Facebook is finally 'freeing the nipple' thanks in part to how it censored one harmless photo
It's a major win for inclusivity.
Facebook has been a great place for people to bare all when it comes to their emotions. But when it comes to baring all with regards to bodies, Facebook has always seemed as if they’d rather people bare none of it. Facebook has received criticism for over-sexualizing breasts, but a new recommendation from Meta’s advisory board says the nipples can come out for nonbinary users.
Recently, Facebook censored two posts from a transgender and nonbinary couple that featured the couple appearing topless. Even though their nipples were covered, an AI system took the photos down for "violating the Sexual Solicitation Community Standard" after they were flagged by a human user. The couple appealed to Meta, and the photos were reinstated, but it was enough to catch the attention of Meta’s oversight board, which advises Meta on content moderation policies and is made up of academics, politicians and journalists.
After looking at the issue, the oversight board suggested Meta change their Adult Nudity and Sexual Activity Community Standards "so that it is governed by clear criteria that respect international human rights standards."
According to the board, Meta’s policy was "based on a binary view of gender and a distinction between male and female bodies," making it "unclear" in how it deals with intersex, nonbinary and transgender users.
"We are constantly evolving our policies to help make our platforms safer for everyone," a spokesperson from Meta told The Guardian. "We know more can be done to support the LGBTQ+ community, and that means working with experts and LGBTQ+ advocacy organizations on a range of issues and product improvements."
How free the nipples should be on the social media platform has been a source of contention for more than a decade. Breastfeeding moms have been leading the battle of the boob, duking it out with Facebook CEO Mark Zuckerberg over their ability to share nursing photos on social media. They’ve gone so far as holding a "nurse in" at Facebook headquarters to protest the ban on breasts.
Woman holding her hand over her breast.Photo by Giorgio Trovato on Unsplash
In 2020, Instagram loosened up its nudity policy thanks to a campaign started by Nyome Nicholas-Williams. While nipples are still a no-no, Instagram now allows breast cupping, hugging, and holding. And in 2021, the oversight board gave the okay for "health related nudity," allowing for photos of nips if they’re related to things like breastfeeding, birth-giving, breast cancer awareness, or gender-confirming surgery. Acts of protest are allowed as well.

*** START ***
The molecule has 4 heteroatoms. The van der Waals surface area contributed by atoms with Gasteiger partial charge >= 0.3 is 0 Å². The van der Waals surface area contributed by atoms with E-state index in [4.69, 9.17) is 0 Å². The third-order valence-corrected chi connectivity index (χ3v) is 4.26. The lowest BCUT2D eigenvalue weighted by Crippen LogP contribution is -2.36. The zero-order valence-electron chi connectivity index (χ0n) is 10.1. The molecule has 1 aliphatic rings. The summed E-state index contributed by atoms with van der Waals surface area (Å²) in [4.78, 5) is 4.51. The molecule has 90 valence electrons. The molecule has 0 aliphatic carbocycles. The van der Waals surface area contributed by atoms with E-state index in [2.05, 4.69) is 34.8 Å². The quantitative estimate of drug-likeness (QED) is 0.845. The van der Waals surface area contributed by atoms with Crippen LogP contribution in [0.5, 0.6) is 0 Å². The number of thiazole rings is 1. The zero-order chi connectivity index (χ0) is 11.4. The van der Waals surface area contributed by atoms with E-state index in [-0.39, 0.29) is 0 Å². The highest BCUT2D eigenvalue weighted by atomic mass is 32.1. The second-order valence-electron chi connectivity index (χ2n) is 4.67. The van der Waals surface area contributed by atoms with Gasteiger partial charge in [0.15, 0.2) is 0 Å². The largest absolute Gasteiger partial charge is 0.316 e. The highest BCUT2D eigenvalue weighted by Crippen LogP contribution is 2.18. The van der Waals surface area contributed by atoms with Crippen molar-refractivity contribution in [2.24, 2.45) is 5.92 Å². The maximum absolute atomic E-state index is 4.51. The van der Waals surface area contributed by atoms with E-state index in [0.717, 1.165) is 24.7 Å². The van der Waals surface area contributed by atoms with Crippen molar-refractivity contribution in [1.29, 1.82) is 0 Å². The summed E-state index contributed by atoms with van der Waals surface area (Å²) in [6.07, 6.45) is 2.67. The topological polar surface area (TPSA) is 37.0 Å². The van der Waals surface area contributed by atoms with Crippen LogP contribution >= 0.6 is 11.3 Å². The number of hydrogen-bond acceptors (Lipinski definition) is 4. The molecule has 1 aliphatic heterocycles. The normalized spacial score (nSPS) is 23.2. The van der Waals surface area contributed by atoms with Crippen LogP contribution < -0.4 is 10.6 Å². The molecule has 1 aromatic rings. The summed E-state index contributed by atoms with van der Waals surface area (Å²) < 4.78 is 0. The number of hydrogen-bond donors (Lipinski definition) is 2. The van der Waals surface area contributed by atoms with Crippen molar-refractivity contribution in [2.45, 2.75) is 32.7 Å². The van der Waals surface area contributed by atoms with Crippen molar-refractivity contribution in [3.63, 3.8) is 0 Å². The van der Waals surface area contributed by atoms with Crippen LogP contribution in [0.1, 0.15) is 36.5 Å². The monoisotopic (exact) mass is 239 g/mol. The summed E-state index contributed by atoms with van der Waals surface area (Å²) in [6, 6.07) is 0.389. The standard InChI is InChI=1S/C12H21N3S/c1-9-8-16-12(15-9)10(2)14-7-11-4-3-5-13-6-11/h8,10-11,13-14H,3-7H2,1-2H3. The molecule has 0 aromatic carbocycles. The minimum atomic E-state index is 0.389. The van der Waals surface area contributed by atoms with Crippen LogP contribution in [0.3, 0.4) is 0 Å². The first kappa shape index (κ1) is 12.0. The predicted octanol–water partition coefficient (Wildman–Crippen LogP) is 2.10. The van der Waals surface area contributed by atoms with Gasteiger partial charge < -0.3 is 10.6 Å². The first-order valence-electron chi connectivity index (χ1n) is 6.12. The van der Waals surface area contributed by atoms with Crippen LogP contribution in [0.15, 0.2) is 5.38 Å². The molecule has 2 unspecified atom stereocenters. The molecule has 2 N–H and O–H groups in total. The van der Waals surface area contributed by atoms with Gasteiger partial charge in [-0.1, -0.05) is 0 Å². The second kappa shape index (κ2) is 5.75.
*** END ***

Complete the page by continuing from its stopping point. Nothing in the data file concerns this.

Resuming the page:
Facebook has received criticism for the platform being lax on hate speech but tough on boobs. Meta CEO Mark Zuckerburg has said this is because it's "easier to build an AI system to detect a nipple than what is hate speech," which might explain why Meta is going to use "human reviewers" to "quickly assess both a user’s sex, as this policy applies to 'female nipples,' and their gender identity," according to the board.
Topless man with black background.Photo by Дмитрий Хрусталев-Григорьев on Unsplash
The new nipple rules are only applicable to transgender and nonbinary users. "The same image of female-presenting nipples would be prohibited if posted by a cisgender woman but permitted if posted by an individual self-identifying as nonbinary," the board noted in its decision.
While the nipple might not fully be free on Facebook, it has taken one large step forward out of its cage. However, Facebook’s over-sexualization of breasts might just be a reflection of society, and in order for the nipple to run wild and out in the open, we might need to change the way people think about breasts in general.
- Sexist guy asks woman at gym to wear a bra 'so other people ... ›
- A tattoo artist is giving people free 'nipple tattoos' to help cancer survivors ›
- This viral cartoon about a dad's 'useless nipples' has struck a chord with nursing moms. ›
- Threads: the new social media app everyone is talking about - Upworthy ›